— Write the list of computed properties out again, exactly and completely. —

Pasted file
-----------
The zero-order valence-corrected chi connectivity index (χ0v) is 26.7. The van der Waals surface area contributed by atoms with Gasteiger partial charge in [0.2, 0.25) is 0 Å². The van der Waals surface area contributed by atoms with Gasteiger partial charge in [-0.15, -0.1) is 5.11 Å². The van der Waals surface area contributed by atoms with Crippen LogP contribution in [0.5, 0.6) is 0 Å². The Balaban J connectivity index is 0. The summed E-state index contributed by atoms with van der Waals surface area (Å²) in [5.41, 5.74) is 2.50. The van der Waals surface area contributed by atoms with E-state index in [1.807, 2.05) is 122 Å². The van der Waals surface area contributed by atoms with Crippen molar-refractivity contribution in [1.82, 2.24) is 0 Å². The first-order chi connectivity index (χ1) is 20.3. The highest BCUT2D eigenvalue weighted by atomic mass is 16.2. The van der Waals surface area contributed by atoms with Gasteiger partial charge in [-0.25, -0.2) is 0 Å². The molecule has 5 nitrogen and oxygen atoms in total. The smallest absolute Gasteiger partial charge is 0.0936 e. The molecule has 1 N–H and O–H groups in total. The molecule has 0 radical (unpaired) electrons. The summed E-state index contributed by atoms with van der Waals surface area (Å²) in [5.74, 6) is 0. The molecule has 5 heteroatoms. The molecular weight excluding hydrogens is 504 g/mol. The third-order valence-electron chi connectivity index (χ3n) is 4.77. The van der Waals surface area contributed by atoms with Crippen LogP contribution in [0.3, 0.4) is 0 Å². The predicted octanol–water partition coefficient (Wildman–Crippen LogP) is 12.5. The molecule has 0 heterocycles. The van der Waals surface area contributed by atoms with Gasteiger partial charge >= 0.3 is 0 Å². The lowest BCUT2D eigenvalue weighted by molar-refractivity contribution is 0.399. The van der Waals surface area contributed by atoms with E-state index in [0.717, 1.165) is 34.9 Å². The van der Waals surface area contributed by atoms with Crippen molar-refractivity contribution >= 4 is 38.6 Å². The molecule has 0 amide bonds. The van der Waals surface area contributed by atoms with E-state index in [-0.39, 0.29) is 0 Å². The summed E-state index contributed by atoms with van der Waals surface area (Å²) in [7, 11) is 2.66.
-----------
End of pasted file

The zero-order valence-corrected chi connectivity index (χ0v) is 26.7. The van der Waals surface area contributed by atoms with Gasteiger partial charge in [0.2, 0.25) is 0 Å². The van der Waals surface area contributed by atoms with Gasteiger partial charge in [-0.15, -0.1) is 5.11 Å². The van der Waals surface area contributed by atoms with Crippen LogP contribution in [0.5, 0.6) is 0 Å². The Balaban J connectivity index is 0. The summed E-state index contributed by atoms with van der Waals surface area (Å²) in [5.41, 5.74) is 2.50. The van der Waals surface area contributed by atoms with E-state index in [1.807, 2.05) is 122 Å². The van der Waals surface area contributed by atoms with Crippen molar-refractivity contribution in [1.82, 2.24) is 0 Å². The first-order chi connectivity index (χ1) is 20.3. The highest BCUT2D eigenvalue weighted by atomic mass is 16.2. The van der Waals surface area contributed by atoms with Gasteiger partial charge in [-0.25, -0.2) is 0 Å². The molecule has 5 nitrogen and oxygen atoms in total. The smallest absolute Gasteiger partial charge is 0.0936 e. The molecule has 1 N–H and O–H groups in total. The molecule has 0 radical (unpaired) electrons. The summed E-state index contributed by atoms with van der Waals surface area (Å²) in [5.74, 6) is 0. The molecule has 5 heteroatoms. The molecular weight excluding hydrogens is 504 g/mol. The third-order valence-electron chi connectivity index (χ3n) is 4.77. The van der Waals surface area contributed by atoms with Crippen LogP contribution in [0.3, 0.4) is 0 Å². The predicted octanol–water partition coefficient (Wildman–Crippen LogP) is 12.5. The molecule has 0 heterocycles. The van der Waals surface area contributed by atoms with Gasteiger partial charge >= 0.3 is 0 Å². The lowest BCUT2D eigenvalue weighted by molar-refractivity contribution is 0.399. The van der Waals surface area contributed by atoms with E-state index in [0.717, 1.165) is 34.9 Å². The van der Waals surface area contributed by atoms with Crippen molar-refractivity contribution >= 4 is 38.6 Å². The molecule has 0 amide bonds. The van der Waals surface area contributed by atoms with E-state index in [-0.39, 0.29) is 0 Å². The summed E-state index contributed by atoms with van der Waals surface area (Å²) in [7, 11) is 2.66.